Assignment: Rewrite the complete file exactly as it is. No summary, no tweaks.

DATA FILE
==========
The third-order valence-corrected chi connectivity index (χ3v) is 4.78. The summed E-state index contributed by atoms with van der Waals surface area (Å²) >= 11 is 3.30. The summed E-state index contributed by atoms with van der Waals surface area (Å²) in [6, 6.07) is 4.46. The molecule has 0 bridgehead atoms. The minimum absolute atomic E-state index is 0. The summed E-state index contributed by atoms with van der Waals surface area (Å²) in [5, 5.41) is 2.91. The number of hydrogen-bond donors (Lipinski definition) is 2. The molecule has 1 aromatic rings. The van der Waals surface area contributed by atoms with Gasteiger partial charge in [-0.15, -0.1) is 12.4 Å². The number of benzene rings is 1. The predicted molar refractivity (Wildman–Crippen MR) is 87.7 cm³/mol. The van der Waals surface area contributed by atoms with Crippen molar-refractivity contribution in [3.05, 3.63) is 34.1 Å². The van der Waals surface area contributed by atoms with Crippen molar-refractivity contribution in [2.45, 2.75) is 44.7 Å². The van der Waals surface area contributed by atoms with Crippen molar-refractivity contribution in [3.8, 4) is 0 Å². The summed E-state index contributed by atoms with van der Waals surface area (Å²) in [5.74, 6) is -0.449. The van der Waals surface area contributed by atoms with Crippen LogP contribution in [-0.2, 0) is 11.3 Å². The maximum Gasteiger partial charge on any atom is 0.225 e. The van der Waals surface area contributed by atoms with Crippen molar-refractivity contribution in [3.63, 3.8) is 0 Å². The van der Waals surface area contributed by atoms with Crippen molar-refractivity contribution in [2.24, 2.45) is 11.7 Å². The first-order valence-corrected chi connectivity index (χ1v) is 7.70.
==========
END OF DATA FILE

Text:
The third-order valence-corrected chi connectivity index (χ3v) is 4.78. The summed E-state index contributed by atoms with van der Waals surface area (Å²) >= 11 is 3.30. The summed E-state index contributed by atoms with van der Waals surface area (Å²) in [6, 6.07) is 4.46. The molecule has 0 bridgehead atoms. The minimum absolute atomic E-state index is 0. The summed E-state index contributed by atoms with van der Waals surface area (Å²) in [5, 5.41) is 2.91. The number of hydrogen-bond donors (Lipinski definition) is 2. The molecule has 1 aromatic rings. The van der Waals surface area contributed by atoms with Gasteiger partial charge in [-0.15, -0.1) is 12.4 Å². The number of benzene rings is 1. The predicted molar refractivity (Wildman–Crippen MR) is 87.7 cm³/mol. The van der Waals surface area contributed by atoms with Crippen molar-refractivity contribution in [3.05, 3.63) is 34.1 Å². The van der Waals surface area contributed by atoms with Crippen molar-refractivity contribution in [2.45, 2.75) is 44.7 Å². The van der Waals surface area contributed by atoms with Crippen molar-refractivity contribution in [3.8, 4) is 0 Å². The summed E-state index contributed by atoms with van der Waals surface area (Å²) in [5.74, 6) is -0.449. The van der Waals surface area contributed by atoms with Crippen LogP contribution in [-0.2, 0) is 11.3 Å². The maximum Gasteiger partial charge on any atom is 0.225 e. The van der Waals surface area contributed by atoms with Crippen molar-refractivity contribution in [3.63, 3.8) is 0 Å². The van der Waals surface area contributed by atoms with Crippen molar-refractivity contribution in [2.24, 2.45) is 11.7 Å². The first-order valence-corrected chi connectivity index (χ1v) is 7.70.